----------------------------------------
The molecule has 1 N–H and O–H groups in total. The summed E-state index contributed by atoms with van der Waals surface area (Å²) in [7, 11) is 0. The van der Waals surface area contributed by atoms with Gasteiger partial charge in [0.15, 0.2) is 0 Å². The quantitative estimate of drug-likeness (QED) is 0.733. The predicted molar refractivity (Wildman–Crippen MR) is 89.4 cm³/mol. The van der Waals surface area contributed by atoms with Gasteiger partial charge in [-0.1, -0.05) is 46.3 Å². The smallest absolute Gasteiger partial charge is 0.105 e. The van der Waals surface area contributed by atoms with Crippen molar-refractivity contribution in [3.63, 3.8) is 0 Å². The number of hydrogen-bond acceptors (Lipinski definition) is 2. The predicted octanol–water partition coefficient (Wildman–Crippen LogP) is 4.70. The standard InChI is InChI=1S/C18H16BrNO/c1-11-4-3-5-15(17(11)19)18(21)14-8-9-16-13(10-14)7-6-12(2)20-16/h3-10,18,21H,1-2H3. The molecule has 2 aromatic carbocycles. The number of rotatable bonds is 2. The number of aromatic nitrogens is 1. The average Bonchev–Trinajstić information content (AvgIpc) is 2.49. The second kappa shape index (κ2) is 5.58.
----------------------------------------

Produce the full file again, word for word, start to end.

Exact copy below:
The molecule has 1 N–H and O–H groups in total. The summed E-state index contributed by atoms with van der Waals surface area (Å²) in [7, 11) is 0. The van der Waals surface area contributed by atoms with Gasteiger partial charge in [0.15, 0.2) is 0 Å². The quantitative estimate of drug-likeness (QED) is 0.733. The predicted molar refractivity (Wildman–Crippen MR) is 89.4 cm³/mol. The van der Waals surface area contributed by atoms with Gasteiger partial charge in [-0.1, -0.05) is 46.3 Å². The smallest absolute Gasteiger partial charge is 0.105 e. The van der Waals surface area contributed by atoms with Crippen molar-refractivity contribution in [3.63, 3.8) is 0 Å². The number of hydrogen-bond acceptors (Lipinski definition) is 2. The predicted octanol–water partition coefficient (Wildman–Crippen LogP) is 4.70. The standard InChI is InChI=1S/C18H16BrNO/c1-11-4-3-5-15(17(11)19)18(21)14-8-9-16-13(10-14)7-6-12(2)20-16/h3-10,18,21H,1-2H3. The molecule has 2 aromatic carbocycles. The number of rotatable bonds is 2. The number of aromatic nitrogens is 1. The average Bonchev–Trinajstić information content (AvgIpc) is 2.49. The second kappa shape index (κ2) is 5.58.